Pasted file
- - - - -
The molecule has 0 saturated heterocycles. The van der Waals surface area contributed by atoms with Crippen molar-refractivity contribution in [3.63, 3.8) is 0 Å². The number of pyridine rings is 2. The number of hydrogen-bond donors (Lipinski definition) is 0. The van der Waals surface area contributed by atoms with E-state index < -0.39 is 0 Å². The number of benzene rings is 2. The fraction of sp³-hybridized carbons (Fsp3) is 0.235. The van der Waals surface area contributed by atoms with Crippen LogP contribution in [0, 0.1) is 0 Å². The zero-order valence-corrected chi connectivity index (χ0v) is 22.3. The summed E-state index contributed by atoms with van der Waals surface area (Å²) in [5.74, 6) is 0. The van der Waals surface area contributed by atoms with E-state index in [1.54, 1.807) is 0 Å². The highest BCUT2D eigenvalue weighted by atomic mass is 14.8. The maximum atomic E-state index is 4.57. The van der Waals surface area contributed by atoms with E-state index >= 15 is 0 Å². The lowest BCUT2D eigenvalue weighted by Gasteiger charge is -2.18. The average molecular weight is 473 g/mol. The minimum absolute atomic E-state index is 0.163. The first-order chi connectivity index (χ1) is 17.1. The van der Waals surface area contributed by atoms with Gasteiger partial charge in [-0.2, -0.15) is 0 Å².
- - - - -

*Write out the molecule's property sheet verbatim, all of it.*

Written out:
The molecule has 0 saturated heterocycles. The van der Waals surface area contributed by atoms with Crippen molar-refractivity contribution in [3.63, 3.8) is 0 Å². The number of pyridine rings is 2. The number of hydrogen-bond donors (Lipinski definition) is 0. The van der Waals surface area contributed by atoms with E-state index < -0.39 is 0 Å². The number of benzene rings is 2. The fraction of sp³-hybridized carbons (Fsp3) is 0.235. The van der Waals surface area contributed by atoms with Crippen LogP contribution in [0, 0.1) is 0 Å². The zero-order valence-corrected chi connectivity index (χ0v) is 22.3. The summed E-state index contributed by atoms with van der Waals surface area (Å²) in [5.74, 6) is 0. The van der Waals surface area contributed by atoms with E-state index in [1.54, 1.807) is 0 Å². The highest BCUT2D eigenvalue weighted by atomic mass is 14.8. The maximum atomic E-state index is 4.57. The van der Waals surface area contributed by atoms with E-state index >= 15 is 0 Å². The lowest BCUT2D eigenvalue weighted by Gasteiger charge is -2.18. The average molecular weight is 473 g/mol. The minimum absolute atomic E-state index is 0.163. The first-order chi connectivity index (χ1) is 17.1. The van der Waals surface area contributed by atoms with Gasteiger partial charge in [-0.2, -0.15) is 0 Å².